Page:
Archives of Dermatological Research

, Volume 308, Issue 8, pp 563–574 | Cite as

A synthetic C16 omega-hydroxyphytoceramide improves skin barrier functions from diversely perturbed epidermal conditions

  • Myoung Jin Oh
  • Jin Ju Nam
  • Eun Ok Lee
  • Jin Wook Kim
  • Chang Seo ParkEmail author
Original Paper


Omega-hydroxyceramides (ω-OH-Cer) play a crucial role in maintaining the integrity of skin barrier. ω-OH-Cer are the primary lipid constituents of the corneocyte lipid envelope (CLE) covalently attached to the outer surface of the cornified envelope linked to involucrin to become bound form lipids in stratum corneum (SC). CLE becomes a hydrophobic impermeable layer of matured corneocyte preventing loss of natural moisturizing factor inside the corneocytes. More importantly, CLE may also play an important role in the formation of proper orientation of intercellular lipid lamellar structure by interdigitating with the intercellular lipids in a comb-like fashion. Abnormal barrier conditions associated with atopic dermatitis but also UVB-irradiated skins are known to have lowered level of bound lipids, especially ω-OH-Cer, which indicate that ω-OH-Cer play an important role in maintaining the integrity of skin barrier. In this study, protective effects of a novel synthetic C16 omega-hydroxyphytoceramides (ω-OH-phytoceramide) on skin barrier function were investigated. Epidermal barrier disruption was induced by UVB irradiation, tape-stripping in hairless mouse and human skin. Protective effect of damaged epidermis was evaluated using the measurement of transepidermal water loss and cohesion of SC. Increased keratinocyte differentiation was verified using cultured keratinocyte through western blot. Results clearly demonstrated that a synthetic C16 ω-OH-phytoceramide enhanced the integrity of SC and accelerated the recovery of damaged skin barrier function by stimulating differentiation process. In a conclusion, a synthetic C16 ω-OH-phytoceramide treatment improved epidermal homeostasis in several disrupted conditions.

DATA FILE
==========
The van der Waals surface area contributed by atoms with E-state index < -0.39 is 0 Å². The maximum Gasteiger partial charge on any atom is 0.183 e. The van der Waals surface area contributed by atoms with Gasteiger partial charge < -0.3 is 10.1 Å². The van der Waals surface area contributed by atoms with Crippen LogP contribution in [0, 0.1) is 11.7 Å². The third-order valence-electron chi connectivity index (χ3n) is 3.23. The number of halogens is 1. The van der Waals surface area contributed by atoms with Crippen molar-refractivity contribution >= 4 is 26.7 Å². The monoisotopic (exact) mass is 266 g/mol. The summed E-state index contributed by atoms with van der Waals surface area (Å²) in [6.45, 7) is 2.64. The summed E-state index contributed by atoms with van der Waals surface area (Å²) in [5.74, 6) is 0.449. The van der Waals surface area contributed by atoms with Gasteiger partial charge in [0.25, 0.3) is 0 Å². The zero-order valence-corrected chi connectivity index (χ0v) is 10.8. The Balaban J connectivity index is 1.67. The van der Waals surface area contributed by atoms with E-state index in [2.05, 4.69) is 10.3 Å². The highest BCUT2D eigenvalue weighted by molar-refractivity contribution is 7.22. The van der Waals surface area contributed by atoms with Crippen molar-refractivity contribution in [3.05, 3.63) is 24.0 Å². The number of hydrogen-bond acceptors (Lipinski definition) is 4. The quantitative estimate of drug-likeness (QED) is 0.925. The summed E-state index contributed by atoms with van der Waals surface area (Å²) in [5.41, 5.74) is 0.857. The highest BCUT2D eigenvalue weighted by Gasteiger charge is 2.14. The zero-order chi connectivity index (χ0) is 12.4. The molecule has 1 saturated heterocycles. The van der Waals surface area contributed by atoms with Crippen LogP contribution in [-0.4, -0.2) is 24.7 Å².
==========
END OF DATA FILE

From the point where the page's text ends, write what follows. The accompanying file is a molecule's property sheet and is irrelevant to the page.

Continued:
Omega-hydroxyceramide Skin barrier Keratinocyte differentiation UV 



This study was supported by the National Coordinating Center for Global Cosmetics R&D (NCR) (Grant number: HN10C0000).

Compliance with ethical standards

Conflict of interest

The authors declare that they have no conflict of interest.

Ethical approval

All procedures performed in studies involving animals were in accordance with the ethical standards of the institutional guidelines for the care and use of animals were followed (approved from Dongguk University, IACUC-2015-053). All procedures performed in studies involving human participants were in accordance with the ethical standards of the institutional research committee and with the 1964 Helsinki declaration and its later amendments or comparable ethical standards (approved from Dongguk University, DUIRB-20150824-006).


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Copyright information

© Springer-Verlag Berlin Heidelberg 2016

Authors and Affiliations

  • Myoung Jin Oh
    • 1
  • Jin Ju Nam
    • 1
  • Eun Ok Lee
    • 2
  • Jin Wook Kim
    • 2
  • Chang Seo Park
    • 1
    Email author
  1. 1.Department of Chemical and Biochemical EngineeringDongguk UniversitySeoulRepublic of Korea
  2. 2.LCS BiotechSuwon-siRepublic of Korea

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